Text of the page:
Potential strong contribution of future anthropogenic land-use and land-cover change to the terrestrial carbon cycle

Benjamin Quesada, Almut Arneth, Eddy Robertson, Nathalie De Noblet-Ducoudré

    Research output: Contribution to journalArticle

    8 Scopus citations

    Abstract

    Anthropogenic land-use and land cover changes (LULCC) affect global climate and global terrestrial carbon (C) cycle. However, relatively few studies have quantified the impacts of future LULCC on terrestrial carbon cycle. Here, using Earth system model simulations performed with and without future LULCC, under the RCP8.5 scenario, we find that in response to future LULCC, the carbon cycle is substantially weakened: browning, lower ecosystem C stocks, higher C loss by disturbances and higher C turnover rates are simulated. Projected global greening and land C storage are dampened, in all models, by 22% and 24% on average and projected C loss by disturbances enhanced by ∼49% when LULCC are taken into account. By contrast, global net primary productivity is found to be only slightly affected by LULCC (robust +4% relative enhancement compared to all forcings, on average). LULCC is projected to be a predominant driver of future C changes in regions like South America and the southern part of Africa. LULCC even cause some regional reversals of projected increased C sinks and greening, particularly at the edges of the Amazon and African rainforests. Finally, in most carbon cycle responses, direct removal of C dominates over the indirect CO2 fertilization due to LULCC. In consequence, projections of land C sequestration potential and Earth's greening could be substantially overestimated just because of not fully accounting for LULCC.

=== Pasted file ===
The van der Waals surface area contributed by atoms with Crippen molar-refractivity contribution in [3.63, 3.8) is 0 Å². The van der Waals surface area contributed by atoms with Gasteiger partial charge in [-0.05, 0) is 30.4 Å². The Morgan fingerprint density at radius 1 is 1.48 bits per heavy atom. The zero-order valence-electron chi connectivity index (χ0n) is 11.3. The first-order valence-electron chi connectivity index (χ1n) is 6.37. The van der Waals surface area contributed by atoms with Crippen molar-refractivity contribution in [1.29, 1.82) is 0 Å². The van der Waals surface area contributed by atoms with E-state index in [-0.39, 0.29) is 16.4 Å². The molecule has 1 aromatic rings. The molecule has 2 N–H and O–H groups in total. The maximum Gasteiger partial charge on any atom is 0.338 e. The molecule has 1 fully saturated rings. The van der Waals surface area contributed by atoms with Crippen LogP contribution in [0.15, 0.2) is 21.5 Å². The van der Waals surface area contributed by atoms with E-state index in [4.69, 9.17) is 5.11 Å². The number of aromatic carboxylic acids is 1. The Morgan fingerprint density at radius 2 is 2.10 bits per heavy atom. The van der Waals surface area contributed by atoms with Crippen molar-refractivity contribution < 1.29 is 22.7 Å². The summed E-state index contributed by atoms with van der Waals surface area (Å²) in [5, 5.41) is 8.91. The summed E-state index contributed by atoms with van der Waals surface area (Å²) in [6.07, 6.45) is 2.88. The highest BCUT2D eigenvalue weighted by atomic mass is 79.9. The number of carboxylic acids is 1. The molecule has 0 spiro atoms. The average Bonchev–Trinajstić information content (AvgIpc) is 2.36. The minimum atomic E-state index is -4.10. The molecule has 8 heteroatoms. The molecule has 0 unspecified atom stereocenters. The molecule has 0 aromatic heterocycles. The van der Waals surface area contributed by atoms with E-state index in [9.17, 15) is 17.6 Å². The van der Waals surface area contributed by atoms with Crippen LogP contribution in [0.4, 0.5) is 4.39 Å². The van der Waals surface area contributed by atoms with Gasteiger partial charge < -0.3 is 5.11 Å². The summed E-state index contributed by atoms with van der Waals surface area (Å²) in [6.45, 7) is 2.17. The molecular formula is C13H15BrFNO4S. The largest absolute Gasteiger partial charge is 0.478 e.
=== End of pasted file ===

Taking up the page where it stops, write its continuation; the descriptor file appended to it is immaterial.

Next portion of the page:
Original languageEnglish (US)
    Article number064023
    JournalEnvironmental Research Letters
    Volume13
    Issue number6
    DOIs
    StatePublished - Jun 1 2018

    All Science Journal Classification (ASJC) codes

    • Renewable Energy, Sustainability and the Environment
    • Environmental Science(all)
    • Public Health, Environmental and Occupational Health

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